There are times when in the middle of posturing and profiling, we lose sight of the big picture. Arguing for a ban on the movie Meherjaan is one such moment. Those who were asking for a ban, or who are happy that its distributors have pulled down the curtain on the film, forget that a very dangerous precedence is being set — tow the line of an ‘acceptable’ narrative in your creative pursuit or perish.
Of course, I had problems with the film’s narrative that portrayed a feel-good image of the war. But I have been stunned with the sheer ferocity of the criticism the film received. I had the chance to see an earlier cut of Meherjaan six months ago with a lot of expectation, only to be disappointed by the script and the absurdity of its plot line. A film that campaigns on its political background — can it claim to be an apolitical love story when faced with criticism?
But I thought this was the beginning of a healthy exchange. I thought it was the beginning of the clash of storytelling between two generations — one that was too emotionally close to the War to accept any other narrative of the story and the one for whom the research of the War was done through interviews and books. It is foolish to dismiss either of these narratives as both were relevant. But it was important to keep the space open for debate to get a semblance of balance on both sides.
I was looking forward to a rational debate on substance, heated discussions on the history, and in the end a populace that has more clarity on our War through the discourse. Instead, what we saw, as it all too frequently happens in Bangladesh, was a debate that quickly descended into the personal territory. What’s the director’s family background? What was the hidden agenda? Why was the film released now? And most alarmingly, how did the Censor Board release this film?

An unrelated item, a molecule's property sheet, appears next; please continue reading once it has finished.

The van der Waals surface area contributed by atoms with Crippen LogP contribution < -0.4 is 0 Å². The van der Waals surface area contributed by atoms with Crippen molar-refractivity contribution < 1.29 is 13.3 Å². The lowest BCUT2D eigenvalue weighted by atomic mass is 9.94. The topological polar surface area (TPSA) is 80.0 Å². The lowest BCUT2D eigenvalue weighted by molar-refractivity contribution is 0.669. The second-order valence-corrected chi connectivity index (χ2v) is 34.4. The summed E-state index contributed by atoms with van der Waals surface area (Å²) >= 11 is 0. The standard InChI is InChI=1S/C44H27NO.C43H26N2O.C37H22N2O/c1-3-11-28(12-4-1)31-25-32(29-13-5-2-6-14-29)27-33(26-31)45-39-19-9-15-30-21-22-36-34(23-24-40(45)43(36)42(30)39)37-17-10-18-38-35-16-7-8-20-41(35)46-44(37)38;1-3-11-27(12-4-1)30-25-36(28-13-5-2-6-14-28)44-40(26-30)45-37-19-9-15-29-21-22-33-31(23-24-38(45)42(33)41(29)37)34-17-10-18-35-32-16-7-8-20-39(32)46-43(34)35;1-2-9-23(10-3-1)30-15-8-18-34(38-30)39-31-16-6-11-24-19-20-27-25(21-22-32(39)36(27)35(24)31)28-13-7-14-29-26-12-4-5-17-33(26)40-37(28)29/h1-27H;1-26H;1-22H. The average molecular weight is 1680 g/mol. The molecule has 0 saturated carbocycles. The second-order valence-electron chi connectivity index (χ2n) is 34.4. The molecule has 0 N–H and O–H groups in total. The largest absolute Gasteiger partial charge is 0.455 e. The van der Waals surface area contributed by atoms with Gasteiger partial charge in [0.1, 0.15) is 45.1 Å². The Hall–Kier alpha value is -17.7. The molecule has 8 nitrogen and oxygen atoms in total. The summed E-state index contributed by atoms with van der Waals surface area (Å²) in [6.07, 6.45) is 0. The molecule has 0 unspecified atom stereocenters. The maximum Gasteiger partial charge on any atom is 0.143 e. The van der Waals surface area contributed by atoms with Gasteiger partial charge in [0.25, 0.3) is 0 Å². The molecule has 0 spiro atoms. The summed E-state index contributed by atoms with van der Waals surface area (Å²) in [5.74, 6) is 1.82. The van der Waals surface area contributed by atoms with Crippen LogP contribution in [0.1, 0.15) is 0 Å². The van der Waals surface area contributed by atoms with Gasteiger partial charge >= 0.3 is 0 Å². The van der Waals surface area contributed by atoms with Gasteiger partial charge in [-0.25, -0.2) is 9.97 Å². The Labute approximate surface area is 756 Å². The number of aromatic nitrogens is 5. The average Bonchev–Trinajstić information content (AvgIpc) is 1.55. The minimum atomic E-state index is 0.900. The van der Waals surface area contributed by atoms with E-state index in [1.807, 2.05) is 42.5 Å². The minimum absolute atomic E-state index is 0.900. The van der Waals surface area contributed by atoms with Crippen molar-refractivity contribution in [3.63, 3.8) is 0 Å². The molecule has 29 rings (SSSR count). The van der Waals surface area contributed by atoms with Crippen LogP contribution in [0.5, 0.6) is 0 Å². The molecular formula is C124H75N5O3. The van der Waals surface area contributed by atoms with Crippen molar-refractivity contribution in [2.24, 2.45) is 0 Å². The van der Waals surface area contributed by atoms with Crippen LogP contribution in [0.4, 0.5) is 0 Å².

Why? Why such personalisation and vilification when there is plenty to criticise on the substance of the film?
Those who asked this question were also put into a bracket with some colourful labels – “Engreji blogwala”, “bidesh ferot”, “out of touch”, “personally benefited”. This is not the first time the progressive camp reacted with such vitriol when faced with such ‘nuisance factors’. I recall how Maqsudul Huq Maq of the band Feedback was castigated, vilified and eventually blacklisted in BTV in the late ‘90s for his experimentation with Tagore songs.
Still for a lot of people, the strong reaction against Meherjaan could be put into proper context. The common narrative of the War is not established on firmer ground yet, some said — thanks to many distortions in the past 35 years. There was nervousness about a counter narrative. “We haven’t had a closure yet”. “We are not ready for a counter narrative yet”.
Or so we are told.
Having accepted that, why do we not leave it up to the public to decide rather than trying to influence what it can or cannot see?
Too often, we underestimate the power of the average citizens in deciding what they want to accept and reject. Quite in contrast to existing norms, Tareque and Catherine Masud in the last few weeks have taken their latest film ‘Runway’ to the mass all around the country. In theatres after theatres in different cities, packed audience came and watched the film based on a somewhat controversial topic of the rise of religious extremism in Bangladesh. He took it to places where it mattered and left it upon the audience to judge his film. The results were surprising. The audience engaged in lively debates after the show and the director came away with an array of discourses – some expected and some not so expected — which, I believe, will only make his future works stronger. The lesson therefore is that it is extremely patronising to ‘shield’ the public from the so-called ‘incorrect’ narratives. Show it to as many people as possible and let the public decide what is right and what is wrong.